Standard Horizon CPV550, another look
I only mentioned testing this Standard Horizon CPV550 back in Nov., and that was about a fogging problem that I’m told can be readily fixed with dessicant bags. Now my short review is out in the Feb. PMY, and I’ll add a bit more detail. Neither of these photos really does the screen justice, but above, and bigger here , is the nicely iconic main menu, which also gives some sense of all the tasks this machine can address.
As noted in the review, the CPV does a lot well, particularly complex DSC functions where the alphanumeric keypad, soft keys, and endless screen space make other radios seem kind of anemic. I had the CPV set up and making/taking DSC calls from the lab radios very quickly, as seen below. It also does a good job with the various extra features of C-Map MAX, like those yellow current arrows seen below. Other plotters I’ve tried, like the now defunct Simrad CX, were a bit cranky about those arrows, but they show up fine on the CPV and animating through a time/day period is also easy. I plan to do a bit more bench testing on this machine before I ship it back (soon). Oh, and also in the new PMY is my take on Furuno NavNet 3D and Raymarine G, or at least what I know so far and could squeeze into 1,150 words (plus there was the Dec. column where I tried to explain how Furuno, and Maretron, are marrying NMEA 2000 to Ethernet). For readers arriving here from PMY, there’s added info on NN3D here, here, and here, and on Ray G here, here, and here.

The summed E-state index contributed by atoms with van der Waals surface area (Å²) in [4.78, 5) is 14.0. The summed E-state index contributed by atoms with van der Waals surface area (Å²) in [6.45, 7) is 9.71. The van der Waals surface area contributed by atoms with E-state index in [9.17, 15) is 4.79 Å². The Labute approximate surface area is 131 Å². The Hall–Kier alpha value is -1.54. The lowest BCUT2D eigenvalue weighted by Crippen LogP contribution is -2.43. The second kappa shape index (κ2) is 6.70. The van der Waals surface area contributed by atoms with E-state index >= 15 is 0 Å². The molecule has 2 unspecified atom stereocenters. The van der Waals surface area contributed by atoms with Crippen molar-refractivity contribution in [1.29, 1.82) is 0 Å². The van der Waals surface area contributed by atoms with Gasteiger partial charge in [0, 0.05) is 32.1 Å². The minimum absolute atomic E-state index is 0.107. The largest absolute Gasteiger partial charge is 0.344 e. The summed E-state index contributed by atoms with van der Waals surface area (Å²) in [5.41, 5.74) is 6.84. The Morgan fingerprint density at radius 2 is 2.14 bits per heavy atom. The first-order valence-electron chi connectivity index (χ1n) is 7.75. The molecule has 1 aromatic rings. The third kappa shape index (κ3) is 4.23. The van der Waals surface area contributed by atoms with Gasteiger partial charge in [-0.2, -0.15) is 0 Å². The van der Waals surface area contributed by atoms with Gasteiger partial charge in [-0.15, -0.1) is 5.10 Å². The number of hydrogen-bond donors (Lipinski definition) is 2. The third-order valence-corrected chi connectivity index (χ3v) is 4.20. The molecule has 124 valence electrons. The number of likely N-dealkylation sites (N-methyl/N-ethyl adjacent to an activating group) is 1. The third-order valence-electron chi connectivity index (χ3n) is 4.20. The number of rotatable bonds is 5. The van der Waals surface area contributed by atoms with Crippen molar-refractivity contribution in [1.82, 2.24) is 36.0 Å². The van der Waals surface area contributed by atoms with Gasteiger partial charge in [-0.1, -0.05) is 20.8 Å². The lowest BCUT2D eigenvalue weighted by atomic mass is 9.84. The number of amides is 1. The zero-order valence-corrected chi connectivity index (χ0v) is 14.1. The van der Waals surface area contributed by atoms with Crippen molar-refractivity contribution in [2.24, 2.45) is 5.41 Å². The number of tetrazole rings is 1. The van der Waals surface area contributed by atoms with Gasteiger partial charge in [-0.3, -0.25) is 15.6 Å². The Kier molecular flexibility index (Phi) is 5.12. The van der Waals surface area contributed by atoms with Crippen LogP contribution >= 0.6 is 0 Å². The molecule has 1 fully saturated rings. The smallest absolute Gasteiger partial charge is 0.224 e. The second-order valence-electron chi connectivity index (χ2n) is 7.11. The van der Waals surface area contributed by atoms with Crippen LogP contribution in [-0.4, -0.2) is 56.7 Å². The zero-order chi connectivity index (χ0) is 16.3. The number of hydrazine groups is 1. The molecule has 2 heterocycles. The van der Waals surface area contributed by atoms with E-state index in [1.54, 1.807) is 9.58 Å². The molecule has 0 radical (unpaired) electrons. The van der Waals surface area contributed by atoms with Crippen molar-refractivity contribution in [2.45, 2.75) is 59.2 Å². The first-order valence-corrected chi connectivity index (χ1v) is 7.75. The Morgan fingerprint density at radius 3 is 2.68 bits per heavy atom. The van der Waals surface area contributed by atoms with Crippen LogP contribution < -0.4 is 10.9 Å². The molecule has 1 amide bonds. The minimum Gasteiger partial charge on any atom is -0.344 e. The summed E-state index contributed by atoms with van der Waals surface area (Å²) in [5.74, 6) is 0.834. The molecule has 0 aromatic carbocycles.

I have a review of this do-it-all machine posted for all to read at:
There is also a review of its little brother, the CPV350, posted on the same site.
My hope is that all us marine consumers will benefit from these free reviews and get some insights into the products before you own it and wish you’d known about some specific function, glitch, or feature.